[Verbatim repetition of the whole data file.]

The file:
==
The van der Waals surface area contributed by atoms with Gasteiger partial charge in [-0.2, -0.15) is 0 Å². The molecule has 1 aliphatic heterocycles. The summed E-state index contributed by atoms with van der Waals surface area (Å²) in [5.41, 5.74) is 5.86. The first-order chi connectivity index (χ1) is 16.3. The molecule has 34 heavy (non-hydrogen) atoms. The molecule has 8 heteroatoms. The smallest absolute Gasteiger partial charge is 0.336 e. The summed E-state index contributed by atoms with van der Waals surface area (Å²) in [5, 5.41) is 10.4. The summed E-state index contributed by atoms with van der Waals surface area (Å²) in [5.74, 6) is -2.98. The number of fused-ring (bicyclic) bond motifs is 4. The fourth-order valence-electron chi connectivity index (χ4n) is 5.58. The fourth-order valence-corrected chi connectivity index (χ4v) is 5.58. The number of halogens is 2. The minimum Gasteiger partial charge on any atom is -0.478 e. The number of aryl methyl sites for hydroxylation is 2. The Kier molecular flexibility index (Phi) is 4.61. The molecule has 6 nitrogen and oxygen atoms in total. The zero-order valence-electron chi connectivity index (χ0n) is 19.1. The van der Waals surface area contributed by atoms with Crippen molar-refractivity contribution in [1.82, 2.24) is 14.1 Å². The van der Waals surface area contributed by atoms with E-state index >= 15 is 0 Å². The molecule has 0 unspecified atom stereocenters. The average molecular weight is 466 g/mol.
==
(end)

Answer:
The van der Waals surface area contributed by atoms with Gasteiger partial charge in [-0.2, -0.15) is 0 Å². The molecule has 1 aliphatic heterocycles. The summed E-state index contributed by atoms with van der Waals surface area (Å²) in [5.41, 5.74) is 5.86. The first-order chi connectivity index (χ1) is 16.3. The molecule has 34 heavy (non-hydrogen) atoms. The molecule has 8 heteroatoms. The smallest absolute Gasteiger partial charge is 0.336 e. The summed E-state index contributed by atoms with van der Waals surface area (Å²) in [5, 5.41) is 10.4. The summed E-state index contributed by atoms with van der Waals surface area (Å²) in [5.74, 6) is -2.98. The number of fused-ring (bicyclic) bond motifs is 4. The fourth-order valence-electron chi connectivity index (χ4n) is 5.58. The fourth-order valence-corrected chi connectivity index (χ4v) is 5.58. The number of halogens is 2. The minimum Gasteiger partial charge on any atom is -0.478 e. The number of aryl methyl sites for hydroxylation is 2. The Kier molecular flexibility index (Phi) is 4.61. The molecule has 6 nitrogen and oxygen atoms in total. The zero-order valence-electron chi connectivity index (χ0n) is 19.1. The van der Waals surface area contributed by atoms with Crippen molar-refractivity contribution in [1.82, 2.24) is 14.1 Å². The van der Waals surface area contributed by atoms with E-state index >= 15 is 0 Å². The molecule has 0 unspecified atom stereocenters. The average molecular weight is 466 g/mol.